Commonwealth leaders raise polio vaccine spending
PERTH, Australia (AP) — Commonwealth government leaders meeting in Australia agreed Saturday to step up efforts to eradicate polio worldwide, despite the Afghanistan war setting back vaccination efforts there and in neighboring Pakistan.
Leaders of Britain, Canada, Australia and Nigeria, as well as billionaire philanthropist Bill Gates, committed tens of millions of dollars in additional funding toward the World Health Organization's campaign to wipe out the disabling disease from the four countries where it remains endemic — India, Afghanistan, Pakistan and Nigeria.
All the polio-endemic countries except for Afghanistan are represented at the three-day summit in the western Australian city of Perth. The summit comprises the leaders of 53 countries, most of them former British colonies.
Pakistani Prime Minister Yousuf Raza Gilani said he was "seriously concerned" that polio infection rates had worsened in his country in recent years.
Pakistan was the only country in the world to increase reported polio infections last year. There were 144 cases in 2010, up from 89 in the previous year, according to WHO figures. So far this year, 118 cases have been reported in Pakistan — the largest number of any country.
Gilani blamed the flow of people fleeing fighting on both sides of the Afghanistan-Pakistan border, the inaccessibility of war zones to medical teams and religious "fanatics" opposed to vaccines for the failures of vaccination programs in the border regions.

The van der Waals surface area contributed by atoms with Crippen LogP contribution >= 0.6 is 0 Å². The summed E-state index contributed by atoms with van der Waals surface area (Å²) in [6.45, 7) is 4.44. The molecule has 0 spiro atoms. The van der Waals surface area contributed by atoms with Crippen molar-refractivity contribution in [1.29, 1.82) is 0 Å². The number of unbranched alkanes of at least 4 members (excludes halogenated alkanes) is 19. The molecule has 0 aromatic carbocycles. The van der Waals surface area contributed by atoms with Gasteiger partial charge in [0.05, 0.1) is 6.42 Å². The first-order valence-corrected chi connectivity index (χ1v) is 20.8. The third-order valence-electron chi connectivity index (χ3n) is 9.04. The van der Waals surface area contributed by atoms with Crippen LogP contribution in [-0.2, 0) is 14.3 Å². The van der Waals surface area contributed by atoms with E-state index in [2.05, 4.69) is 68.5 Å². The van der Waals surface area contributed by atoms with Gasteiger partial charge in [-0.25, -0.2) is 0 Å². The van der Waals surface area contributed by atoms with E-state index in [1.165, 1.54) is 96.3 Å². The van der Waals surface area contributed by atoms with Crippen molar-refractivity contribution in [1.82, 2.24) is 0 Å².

But Pakistan's government remains committed to a target of eliminating polio by the end of this year, he said.
"No doubt we have a huge task ahead, but we remain determined to eradicate this and protect every child in Pakistan from the scourge of polio," Gilani told reporters.
In neighboring Afghanistan, polio infections have jumped from 30 last year to 41 so far this year.
British Prime Minister David Cameron said nations cannot accept the current situation where the world is only 99 percent polio free.
"If we fail to get rid of polio completely, we run the risk that the disease will spread back to countries where it's been eliminated," Cameron said.
Britain had already doubled its contribution to the 23-year-old WHO Global Polio Eradication Initiative for this year and 2012 when it announced in January an additional 40 million pound ($65 million) contribution.
Australia, which put polio on the Commonwealth meeting agenda, promised an addition 50 million Australian dollars ($54 million).
Gates used a video message to the Perth meeting to pledge an extra $40 million from the Bill & Melinda Gates Foundation. He warned that the campaign to eliminate polio forever was at a crossroads, saying recent cases in China demonstrated the risk of a polio resurgence.
China had been free of the paralytic disease for 11 years before an outbreak in the country's far western region that has paralyzed 17 people since July, killing one of them.
WHO said the polio strain detected in China traveled from neighboring Pakistan.
Canadian Prime Minister Stephen Harper also pledged increased funding to polio surveillance, but did not specify an amount.
Harper said polio eradication was a key priority of the Canadian mission in Afghanistan. He said 85 percent of Afghanistan was polio free.
Nigerian President Goodluck Jonathan said his government's increasing its funding for polio vaccinations in the African nation from $17 million to $30 million annually should result in the disease disappearing by the end of 2012.
Nigeria has recorded 49 cases so far this year — one more than all of 2010.
India recorded 44 cases in 2010, but this year has reported a single case, in January.